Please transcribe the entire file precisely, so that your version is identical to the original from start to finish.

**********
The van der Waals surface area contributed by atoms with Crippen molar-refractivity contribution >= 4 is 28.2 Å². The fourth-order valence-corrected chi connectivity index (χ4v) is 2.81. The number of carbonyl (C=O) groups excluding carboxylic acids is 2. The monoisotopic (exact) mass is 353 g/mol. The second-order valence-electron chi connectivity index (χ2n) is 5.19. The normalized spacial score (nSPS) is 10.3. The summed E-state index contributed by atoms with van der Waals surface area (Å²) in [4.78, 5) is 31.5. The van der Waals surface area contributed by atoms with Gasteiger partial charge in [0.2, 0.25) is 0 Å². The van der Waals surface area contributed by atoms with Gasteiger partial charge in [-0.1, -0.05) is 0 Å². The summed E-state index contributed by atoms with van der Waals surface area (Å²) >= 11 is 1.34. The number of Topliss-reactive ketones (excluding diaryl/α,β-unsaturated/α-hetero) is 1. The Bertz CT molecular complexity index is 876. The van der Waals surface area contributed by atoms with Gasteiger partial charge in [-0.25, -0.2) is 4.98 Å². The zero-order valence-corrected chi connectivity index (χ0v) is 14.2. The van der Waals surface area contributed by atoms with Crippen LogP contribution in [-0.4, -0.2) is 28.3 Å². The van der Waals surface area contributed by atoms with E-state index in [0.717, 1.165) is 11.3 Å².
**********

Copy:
The van der Waals surface area contributed by atoms with Crippen molar-refractivity contribution >= 4 is 28.2 Å². The fourth-order valence-corrected chi connectivity index (χ4v) is 2.81. The number of carbonyl (C=O) groups excluding carboxylic acids is 2. The monoisotopic (exact) mass is 353 g/mol. The second-order valence-electron chi connectivity index (χ2n) is 5.19. The normalized spacial score (nSPS) is 10.3. The summed E-state index contributed by atoms with van der Waals surface area (Å²) in [4.78, 5) is 31.5. The van der Waals surface area contributed by atoms with Gasteiger partial charge in [0.2, 0.25) is 0 Å². The van der Waals surface area contributed by atoms with Gasteiger partial charge in [-0.1, -0.05) is 0 Å². The summed E-state index contributed by atoms with van der Waals surface area (Å²) >= 11 is 1.34. The number of Topliss-reactive ketones (excluding diaryl/α,β-unsaturated/α-hetero) is 1. The Bertz CT molecular complexity index is 876. The van der Waals surface area contributed by atoms with Gasteiger partial charge in [-0.25, -0.2) is 4.98 Å². The zero-order valence-corrected chi connectivity index (χ0v) is 14.2. The van der Waals surface area contributed by atoms with Crippen LogP contribution in [-0.4, -0.2) is 28.3 Å². The van der Waals surface area contributed by atoms with E-state index in [0.717, 1.165) is 11.3 Å².